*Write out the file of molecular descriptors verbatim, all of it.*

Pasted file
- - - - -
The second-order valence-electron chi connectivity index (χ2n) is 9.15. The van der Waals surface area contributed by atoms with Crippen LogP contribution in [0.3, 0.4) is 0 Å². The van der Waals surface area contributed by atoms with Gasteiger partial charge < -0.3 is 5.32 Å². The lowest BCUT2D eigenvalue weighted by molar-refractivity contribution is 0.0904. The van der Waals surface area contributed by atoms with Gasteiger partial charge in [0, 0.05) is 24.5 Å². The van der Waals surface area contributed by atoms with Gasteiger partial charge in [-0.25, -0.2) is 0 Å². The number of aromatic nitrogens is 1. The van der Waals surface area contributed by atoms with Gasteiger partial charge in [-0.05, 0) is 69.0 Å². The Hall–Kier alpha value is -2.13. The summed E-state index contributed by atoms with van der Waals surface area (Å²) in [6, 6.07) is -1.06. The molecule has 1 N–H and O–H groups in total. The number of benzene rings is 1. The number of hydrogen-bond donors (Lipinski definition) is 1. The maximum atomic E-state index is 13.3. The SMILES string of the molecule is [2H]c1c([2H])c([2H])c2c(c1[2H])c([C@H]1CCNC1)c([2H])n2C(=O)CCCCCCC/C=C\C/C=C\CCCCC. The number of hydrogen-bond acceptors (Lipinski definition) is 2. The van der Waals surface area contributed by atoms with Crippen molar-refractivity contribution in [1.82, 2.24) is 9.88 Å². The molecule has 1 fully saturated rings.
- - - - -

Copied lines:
The second-order valence-electron chi connectivity index (χ2n) is 9.15. The van der Waals surface area contributed by atoms with Crippen LogP contribution in [0.3, 0.4) is 0 Å². The van der Waals surface area contributed by atoms with Gasteiger partial charge < -0.3 is 5.32 Å². The lowest BCUT2D eigenvalue weighted by molar-refractivity contribution is 0.0904. The van der Waals surface area contributed by atoms with Gasteiger partial charge in [0, 0.05) is 24.5 Å². The van der Waals surface area contributed by atoms with Gasteiger partial charge in [-0.25, -0.2) is 0 Å². The number of aromatic nitrogens is 1. The van der Waals surface area contributed by atoms with Gasteiger partial charge in [-0.05, 0) is 69.0 Å². The Hall–Kier alpha value is -2.13. The summed E-state index contributed by atoms with van der Waals surface area (Å²) in [6, 6.07) is -1.06. The molecule has 1 N–H and O–H groups in total. The number of benzene rings is 1. The number of hydrogen-bond donors (Lipinski definition) is 1. The maximum atomic E-state index is 13.3. The SMILES string of the molecule is [2H]c1c([2H])c([2H])c2c(c1[2H])c([C@H]1CCNC1)c([2H])n2C(=O)CCCCCCC/C=C\C/C=C\CCCCC. The number of hydrogen-bond acceptors (Lipinski definition) is 2. The van der Waals surface area contributed by atoms with Crippen molar-refractivity contribution in [1.82, 2.24) is 9.88 Å². The molecule has 1 fully saturated rings.